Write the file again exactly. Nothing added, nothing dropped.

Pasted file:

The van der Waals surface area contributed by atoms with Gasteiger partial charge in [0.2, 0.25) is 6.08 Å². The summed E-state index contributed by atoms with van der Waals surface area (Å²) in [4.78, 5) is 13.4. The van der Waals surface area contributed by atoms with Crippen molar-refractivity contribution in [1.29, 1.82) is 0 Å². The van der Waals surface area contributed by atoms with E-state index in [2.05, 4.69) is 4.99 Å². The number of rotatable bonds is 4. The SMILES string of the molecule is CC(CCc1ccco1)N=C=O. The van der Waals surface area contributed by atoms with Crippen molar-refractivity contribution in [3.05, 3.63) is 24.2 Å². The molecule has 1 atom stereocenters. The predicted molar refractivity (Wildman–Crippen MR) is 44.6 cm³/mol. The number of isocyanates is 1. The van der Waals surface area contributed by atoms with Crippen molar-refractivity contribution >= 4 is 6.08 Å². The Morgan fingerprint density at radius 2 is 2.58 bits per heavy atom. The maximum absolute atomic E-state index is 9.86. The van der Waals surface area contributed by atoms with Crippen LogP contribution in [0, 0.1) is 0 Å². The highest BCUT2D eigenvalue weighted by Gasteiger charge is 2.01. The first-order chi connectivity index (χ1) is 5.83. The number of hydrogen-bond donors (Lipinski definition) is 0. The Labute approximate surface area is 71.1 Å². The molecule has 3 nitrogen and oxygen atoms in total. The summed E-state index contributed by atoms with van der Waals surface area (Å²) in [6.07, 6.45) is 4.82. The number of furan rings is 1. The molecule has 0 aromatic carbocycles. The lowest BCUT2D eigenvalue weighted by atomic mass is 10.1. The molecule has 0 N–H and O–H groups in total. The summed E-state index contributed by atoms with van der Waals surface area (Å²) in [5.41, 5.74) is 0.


The van der Waals surface area contributed by atoms with Gasteiger partial charge in [0.2, 0.25) is 6.08 Å². The summed E-state index contributed by atoms with van der Waals surface area (Å²) in [4.78, 5) is 13.4. The van der Waals surface area contributed by atoms with Crippen molar-refractivity contribution in [1.29, 1.82) is 0 Å². The van der Waals surface area contributed by atoms with E-state index in [2.05, 4.69) is 4.99 Å². The number of rotatable bonds is 4. The SMILES string of the molecule is CC(CCc1ccco1)N=C=O. The van der Waals surface area contributed by atoms with Crippen molar-refractivity contribution in [3.05, 3.63) is 24.2 Å². The molecule has 1 atom stereocenters. The predicted molar refractivity (Wildman–Crippen MR) is 44.6 cm³/mol. The number of isocyanates is 1. The van der Waals surface area contributed by atoms with Crippen molar-refractivity contribution >= 4 is 6.08 Å². The Morgan fingerprint density at radius 2 is 2.58 bits per heavy atom. The maximum absolute atomic E-state index is 9.86. The van der Waals surface area contributed by atoms with Crippen LogP contribution in [0, 0.1) is 0 Å². The highest BCUT2D eigenvalue weighted by Gasteiger charge is 2.01. The first-order chi connectivity index (χ1) is 5.83. The number of hydrogen-bond donors (Lipinski definition) is 0. The Labute approximate surface area is 71.1 Å². The molecule has 3 nitrogen and oxygen atoms in total. The summed E-state index contributed by atoms with van der Waals surface area (Å²) in [6.07, 6.45) is 4.82. The number of furan rings is 1. The molecule has 0 aromatic carbocycles. The lowest BCUT2D eigenvalue weighted by atomic mass is 10.1. The molecule has 0 N–H and O–H groups in total. The summed E-state index contributed by atoms with van der Waals surface area (Å²) in [5.41, 5.74) is 0.